Reviewed: November 12, 2011
Genre: LGBT-M/M Contemporary Romance
Series: N/A ~ (Non-Series / Stand-Alone)
Rating: 3 Stars
Length: 250 Pages
Formats: Print, eBook
Disclosure: An ARC of this book was provided to me by Dreamspinner Press via NetGalley. This rating, review, and all included thoughts and comments are my own.
Widower John McConnell still grieves the love of his life, the woman he was lucky enough to marry but lost during the birth of their daughter. Five years has given him some perspective, though, and he's just as likely to wake up smiling from memories as he is to wake up aching with loss - which is a major improvement - and there's no doubt their daughter is a source of joy to him. After the first year, a dark time John would prefer to forget, he hasn't given thought to any sort of social life, his focus on raising his daughter and surviving his loss.
Life goes on, though, and grief eases eventually. One day John looks over at the uncle of his daughter's best friend, a handsome young man named Bryan Simmons, and feels a mix of desire and tenderness stir for the first time since he buried his wife. John has always known he wasn't totally straight - he'd dated a man before he met his wife - so it wasn't an issue of gender, but there was a sadness behind Bryan's eyes that John didn't understand. One he would be willing to help ease if Byran would take a chance on an older widower who may or may not have it in him to love again.
Though Sand & Water is a simple, sweet romance with a lovely setting and pleasant characters, it didn't do enough for me to set itself apart or make itself particularly memorable, and there were a few issues that bothered me. I felt a little overwhelmed by the superfluous detail in the narrative. It dragged down the pace of the story until it waddled along in places, moving slower than the turtles Bethy favored. I would have preferred more depth in the character definition and plot instead of the minute detail given to the characters' thoughts and actions.
I also thought story execution was lacking in sophistication, most notably in the beginning, which felt awkward and unnatural during the initial introduction of John and Bryan. Dialogue was stilted and odd and I had a hard time imagining any conversation between two strangers going that way, regardless of gender or sexuality. On a brighter note, the dialogue issues didn't continue, though a lack of sophistication in concept as well as design continue to plague the book throughout.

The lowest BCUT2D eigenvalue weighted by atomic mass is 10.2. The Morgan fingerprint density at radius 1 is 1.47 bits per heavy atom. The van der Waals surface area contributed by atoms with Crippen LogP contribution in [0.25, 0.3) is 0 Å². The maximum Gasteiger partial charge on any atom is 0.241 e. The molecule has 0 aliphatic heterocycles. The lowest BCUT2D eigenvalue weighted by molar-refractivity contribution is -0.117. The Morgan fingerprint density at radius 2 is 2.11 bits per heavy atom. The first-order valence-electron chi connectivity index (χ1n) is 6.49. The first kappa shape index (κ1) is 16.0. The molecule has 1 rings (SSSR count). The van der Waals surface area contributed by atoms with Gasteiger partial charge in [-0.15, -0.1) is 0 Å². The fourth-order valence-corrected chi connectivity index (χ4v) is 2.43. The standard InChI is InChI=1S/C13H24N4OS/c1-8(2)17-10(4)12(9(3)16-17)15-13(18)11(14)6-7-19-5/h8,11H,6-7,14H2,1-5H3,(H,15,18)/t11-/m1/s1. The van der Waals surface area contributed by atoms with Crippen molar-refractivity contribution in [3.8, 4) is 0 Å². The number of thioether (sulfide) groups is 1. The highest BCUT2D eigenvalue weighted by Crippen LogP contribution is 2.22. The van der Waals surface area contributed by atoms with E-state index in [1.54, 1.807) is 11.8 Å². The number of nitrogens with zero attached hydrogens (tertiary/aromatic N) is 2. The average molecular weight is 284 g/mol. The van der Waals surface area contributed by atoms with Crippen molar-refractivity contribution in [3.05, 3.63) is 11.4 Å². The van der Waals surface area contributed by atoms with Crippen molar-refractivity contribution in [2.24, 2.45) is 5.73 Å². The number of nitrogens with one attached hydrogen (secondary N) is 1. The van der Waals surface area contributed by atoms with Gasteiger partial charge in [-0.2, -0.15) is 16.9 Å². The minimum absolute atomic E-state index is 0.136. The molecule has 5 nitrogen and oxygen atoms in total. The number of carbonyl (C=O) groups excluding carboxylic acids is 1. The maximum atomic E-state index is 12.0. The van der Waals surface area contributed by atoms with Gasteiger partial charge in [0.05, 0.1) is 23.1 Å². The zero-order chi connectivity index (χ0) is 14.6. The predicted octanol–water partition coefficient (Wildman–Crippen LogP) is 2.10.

There was a noted lack of genuine conflict, either personal or relationship, that made the plot seem very one-note, and little was provided to flesh out either character. By the time either John or Bryan's history came up it became the sole source of potential relationship conflict, but without much given to really develop any of the fallout from the past, the rush to resolution washed out the emotional impact of some potentially significant backstory. I was also disappointed that none of the more timely issues and questions about how a relationship between John and Bryan would work were addressed or given more than a passing and nebulous nod.
My overall impression of the book was one of apathy. I can't say I disliked it, but there wasn't much given to me to really enjoy, either. Certainly nothing of significant merit was truly hashed out in this book, and what few personal issues the characters had were mostly addressed out of the reader's view or glossed over quickly. There was a lot of potential in both characters and story, but it went unrealized. I would have liked some genuine meat being added to the anemic plot and much more character definition provided to all of them. What's there isn't bad so much as it is mostly inconsequential and, unfortunately, forgettable.
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